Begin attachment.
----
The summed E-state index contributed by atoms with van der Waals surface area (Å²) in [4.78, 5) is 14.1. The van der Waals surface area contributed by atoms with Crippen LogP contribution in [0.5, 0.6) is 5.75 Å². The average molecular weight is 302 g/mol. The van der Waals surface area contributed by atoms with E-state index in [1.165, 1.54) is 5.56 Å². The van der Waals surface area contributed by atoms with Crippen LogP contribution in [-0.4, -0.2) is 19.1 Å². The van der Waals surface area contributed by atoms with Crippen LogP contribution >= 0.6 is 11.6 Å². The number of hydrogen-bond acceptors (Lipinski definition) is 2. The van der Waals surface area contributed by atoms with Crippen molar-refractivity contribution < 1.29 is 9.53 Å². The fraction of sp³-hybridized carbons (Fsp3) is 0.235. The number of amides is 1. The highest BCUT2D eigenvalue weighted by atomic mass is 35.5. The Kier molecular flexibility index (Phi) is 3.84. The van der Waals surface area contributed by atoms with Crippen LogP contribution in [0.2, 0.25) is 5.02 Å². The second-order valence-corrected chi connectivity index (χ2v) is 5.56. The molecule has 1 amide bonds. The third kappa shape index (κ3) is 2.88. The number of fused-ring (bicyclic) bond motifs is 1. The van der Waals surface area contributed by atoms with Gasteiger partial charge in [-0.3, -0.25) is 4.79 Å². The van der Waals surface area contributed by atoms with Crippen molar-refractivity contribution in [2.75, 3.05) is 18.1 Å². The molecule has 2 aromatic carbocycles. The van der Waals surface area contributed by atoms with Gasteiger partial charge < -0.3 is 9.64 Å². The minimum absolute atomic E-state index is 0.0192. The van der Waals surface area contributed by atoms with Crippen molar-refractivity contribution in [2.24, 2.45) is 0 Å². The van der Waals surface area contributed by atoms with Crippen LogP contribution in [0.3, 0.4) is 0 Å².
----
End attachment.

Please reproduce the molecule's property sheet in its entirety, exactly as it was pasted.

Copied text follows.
The summed E-state index contributed by atoms with van der Waals surface area (Å²) in [4.78, 5) is 14.1. The van der Waals surface area contributed by atoms with Crippen LogP contribution in [0.5, 0.6) is 5.75 Å². The average molecular weight is 302 g/mol. The van der Waals surface area contributed by atoms with E-state index in [1.165, 1.54) is 5.56 Å². The van der Waals surface area contributed by atoms with Crippen LogP contribution in [-0.4, -0.2) is 19.1 Å². The van der Waals surface area contributed by atoms with Crippen LogP contribution >= 0.6 is 11.6 Å². The number of hydrogen-bond acceptors (Lipinski definition) is 2. The van der Waals surface area contributed by atoms with Crippen molar-refractivity contribution < 1.29 is 9.53 Å². The fraction of sp³-hybridized carbons (Fsp3) is 0.235. The number of amides is 1. The highest BCUT2D eigenvalue weighted by atomic mass is 35.5. The Kier molecular flexibility index (Phi) is 3.84. The van der Waals surface area contributed by atoms with Crippen LogP contribution in [0.2, 0.25) is 5.02 Å². The second-order valence-corrected chi connectivity index (χ2v) is 5.56. The molecule has 1 amide bonds. The third kappa shape index (κ3) is 2.88. The number of fused-ring (bicyclic) bond motifs is 1. The van der Waals surface area contributed by atoms with Gasteiger partial charge in [-0.3, -0.25) is 4.79 Å². The van der Waals surface area contributed by atoms with Crippen molar-refractivity contribution in [2.75, 3.05) is 18.1 Å². The molecule has 2 aromatic carbocycles. The van der Waals surface area contributed by atoms with Gasteiger partial charge < -0.3 is 9.64 Å². The minimum absolute atomic E-state index is 0.0192. The van der Waals surface area contributed by atoms with Crippen molar-refractivity contribution in [2.24, 2.45) is 0 Å². The van der Waals surface area contributed by atoms with Crippen LogP contribution in [0.3, 0.4) is 0 Å².